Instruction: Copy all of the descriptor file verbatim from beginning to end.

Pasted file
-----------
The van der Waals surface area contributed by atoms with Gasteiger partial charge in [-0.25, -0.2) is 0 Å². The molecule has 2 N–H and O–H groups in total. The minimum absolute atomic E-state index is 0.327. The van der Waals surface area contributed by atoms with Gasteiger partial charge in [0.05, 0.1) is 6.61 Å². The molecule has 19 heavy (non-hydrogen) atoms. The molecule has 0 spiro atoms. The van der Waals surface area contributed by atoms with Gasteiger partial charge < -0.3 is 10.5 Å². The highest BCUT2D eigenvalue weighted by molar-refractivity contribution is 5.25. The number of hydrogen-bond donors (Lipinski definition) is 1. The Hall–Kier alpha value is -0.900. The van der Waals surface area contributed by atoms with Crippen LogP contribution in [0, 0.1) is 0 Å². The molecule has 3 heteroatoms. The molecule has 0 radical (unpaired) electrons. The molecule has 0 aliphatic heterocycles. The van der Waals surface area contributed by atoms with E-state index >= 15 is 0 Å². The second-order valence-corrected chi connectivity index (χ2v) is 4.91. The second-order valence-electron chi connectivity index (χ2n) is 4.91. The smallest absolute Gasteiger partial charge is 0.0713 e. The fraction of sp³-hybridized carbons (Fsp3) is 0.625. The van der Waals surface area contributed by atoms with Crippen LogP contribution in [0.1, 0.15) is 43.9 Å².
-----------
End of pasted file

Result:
The van der Waals surface area contributed by atoms with Gasteiger partial charge in [-0.25, -0.2) is 0 Å². The molecule has 2 N–H and O–H groups in total. The minimum absolute atomic E-state index is 0.327. The van der Waals surface area contributed by atoms with Gasteiger partial charge in [0.05, 0.1) is 6.61 Å². The molecule has 19 heavy (non-hydrogen) atoms. The molecule has 0 spiro atoms. The van der Waals surface area contributed by atoms with Gasteiger partial charge < -0.3 is 10.5 Å². The highest BCUT2D eigenvalue weighted by molar-refractivity contribution is 5.25. The number of hydrogen-bond donors (Lipinski definition) is 1. The Hall–Kier alpha value is -0.900. The van der Waals surface area contributed by atoms with Crippen LogP contribution in [0, 0.1) is 0 Å². The molecule has 3 heteroatoms. The molecule has 0 radical (unpaired) electrons. The molecule has 0 aliphatic heterocycles. The van der Waals surface area contributed by atoms with E-state index >= 15 is 0 Å². The second-order valence-corrected chi connectivity index (χ2v) is 4.91. The second-order valence-electron chi connectivity index (χ2n) is 4.91. The smallest absolute Gasteiger partial charge is 0.0713 e. The fraction of sp³-hybridized carbons (Fsp3) is 0.625. The van der Waals surface area contributed by atoms with Crippen LogP contribution in [0.1, 0.15) is 43.9 Å².